Why the "never hack from home rule" is completely obsolete and pointless

Discussion in 'privacy problems' started by DesuMaiden, May 24, 2013.

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  1. DesuMaiden

    DesuMaiden Registered Member

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    Some of you guys claim that hacking from home is extremely dangerous even with Tor. I disagree. There is a REASON hackers like Sabu and sup_g hacked from home. Your ip address is practically impossible to trace. Yes there are a few theoretical attacks that can reveal your real IP. However, these attacks are illegal for police to perform. For example, poisoned Tor nodes are illegal for police to set up. That's because an overwhelming percentage of people are using Tor for perfectly legal and ethical reasons, so it would be completely unfair and unethical to endanger them. The same goes for MiTM attacks.

    tl;dr there are only a handful of feasible theoretical attacks which are in practice IMPOSSIBLE to perform.

    So what's the point of hacking from a public wifi? Tor is more or less completely untraceable, so hacking from home is more or less perfectly safe. Especially if you have all forms of scripting disabled.

    The only way a hacker or other malcontent using Tor can get caught is through human error. Always very stupid mistakes. Revealing personal info is the BIGGEST weakness of Tor. Then again that's not Tor's fault eh? It's YOUR fault. A prime example of this is sup_g revealing his city of residence and exquisite details of his criminal history. Epic fail on his behalf but not Tor's.

    In order to NOT reveal personal info to others, you mustn't ever befriend other hackers. You have to assume every hacker is either an undercover or informant to the police. TRUST NO ONE.
     
  2. mirimir

    mirimir Registered Member

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    That's especially so for those who talk about "hacking" on public boards ;)
     
  3. DesuMaiden

    DesuMaiden Registered Member

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    Assume everyone is a cop. Who knows? The hacker on the other side of the screen could be very good at acting.
     
  4. Nebulus

    Nebulus Registered Member

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    You assume that police will follow the rule of law... You do that at your own risk. :ninja:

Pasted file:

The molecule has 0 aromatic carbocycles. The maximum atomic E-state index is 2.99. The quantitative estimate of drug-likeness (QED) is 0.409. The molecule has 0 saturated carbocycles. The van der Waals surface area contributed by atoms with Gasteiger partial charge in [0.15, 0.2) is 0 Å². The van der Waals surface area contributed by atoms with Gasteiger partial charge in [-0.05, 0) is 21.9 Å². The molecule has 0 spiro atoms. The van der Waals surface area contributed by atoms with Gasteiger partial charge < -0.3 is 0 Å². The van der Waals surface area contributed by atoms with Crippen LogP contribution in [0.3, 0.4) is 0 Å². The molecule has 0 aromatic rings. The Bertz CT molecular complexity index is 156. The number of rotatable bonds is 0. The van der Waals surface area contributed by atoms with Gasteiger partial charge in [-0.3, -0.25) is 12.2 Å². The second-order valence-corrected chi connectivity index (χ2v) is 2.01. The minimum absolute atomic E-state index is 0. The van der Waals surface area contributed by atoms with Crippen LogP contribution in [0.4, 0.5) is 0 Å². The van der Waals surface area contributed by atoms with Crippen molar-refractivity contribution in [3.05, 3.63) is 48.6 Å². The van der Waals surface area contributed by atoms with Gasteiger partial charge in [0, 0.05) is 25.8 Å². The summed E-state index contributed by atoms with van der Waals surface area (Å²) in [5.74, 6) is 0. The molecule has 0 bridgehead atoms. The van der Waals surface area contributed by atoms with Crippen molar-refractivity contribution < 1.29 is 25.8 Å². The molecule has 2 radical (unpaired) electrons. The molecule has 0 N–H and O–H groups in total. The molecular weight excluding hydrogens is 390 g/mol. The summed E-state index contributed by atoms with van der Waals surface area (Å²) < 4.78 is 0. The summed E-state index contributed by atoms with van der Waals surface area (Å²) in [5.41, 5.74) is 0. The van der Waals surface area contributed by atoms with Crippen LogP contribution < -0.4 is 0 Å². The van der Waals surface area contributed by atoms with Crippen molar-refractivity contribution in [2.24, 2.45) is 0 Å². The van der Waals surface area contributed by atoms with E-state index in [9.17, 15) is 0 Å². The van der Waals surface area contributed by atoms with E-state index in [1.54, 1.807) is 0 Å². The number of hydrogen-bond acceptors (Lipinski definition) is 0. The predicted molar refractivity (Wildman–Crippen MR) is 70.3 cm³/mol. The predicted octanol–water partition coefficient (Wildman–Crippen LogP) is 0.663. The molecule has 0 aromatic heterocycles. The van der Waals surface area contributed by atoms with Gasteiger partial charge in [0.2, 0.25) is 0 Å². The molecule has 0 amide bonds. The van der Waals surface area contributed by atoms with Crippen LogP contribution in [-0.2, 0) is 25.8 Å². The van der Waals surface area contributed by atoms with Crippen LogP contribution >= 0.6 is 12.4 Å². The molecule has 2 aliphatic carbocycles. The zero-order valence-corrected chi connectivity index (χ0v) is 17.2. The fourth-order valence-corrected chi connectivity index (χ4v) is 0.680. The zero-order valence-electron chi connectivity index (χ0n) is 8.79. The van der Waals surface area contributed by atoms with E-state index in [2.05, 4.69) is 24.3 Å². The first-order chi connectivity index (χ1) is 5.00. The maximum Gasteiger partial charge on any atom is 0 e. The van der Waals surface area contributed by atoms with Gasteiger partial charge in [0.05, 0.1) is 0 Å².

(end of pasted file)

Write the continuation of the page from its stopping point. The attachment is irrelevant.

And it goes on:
5. mattdocs12345

    mattdocs12345 Registered Member

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    Yeah, here in the US of A, they rarely do. So you might wanna be careful.
     
  6. PaulyDefran

    PaulyDefran Registered Member

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    Uhhh...Sabu and Hammond were caught at home, by techniques that targeted the technology that they used at home.

    No offense, and IMO only of course, but this post is nuts to me.


    But by all means, instead of sitting in a car or on a bench in a public place, within range of open WiFi....do it from your house, it's safer :D You WILL make a mistake...we all have. When my IRC chat falls off of Tor, I'd much rather have the IP come back to a coffee shop, than sabus.apartment.internet.comcast.net.

    PD
     
    Last edited: Jun 1, 2013
  7. DesuMaiden

    DesuMaiden Registered Member

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    They raided Sabu's house on more than just his ip address. They had a crap ton of evidence aside from just an ip address.
     
    Last edited: Jun 4, 2013
  8. PaulyDefran

    PaulyDefran Registered Member

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    According to Wikipedia, one private individual *guessed* on who he was, in March 2011.

    Other hackers guessed wrongly a few times.

    Federal LE can't guess, they need proof. His slip up when logging on to IRC from his home is what got him arrested.

    If you can direct me to other federal proof of his identity (aka "a crap ton of evidence"), I'll take a look at it.

    PD
     
  9. noone_particular

    noone_particular Registered Member

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    Mistakes and failures like these can be prevented with a software firewall that controls outbound and loopback traffic.
     
  10. DesuMaiden

    DesuMaiden Registered Member

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    Sabu already had a paper-trail leading back to his real identity. Forgetting to mask his ip address was the final nail in the coffin. Police already had proof of credit card theft and other crimes.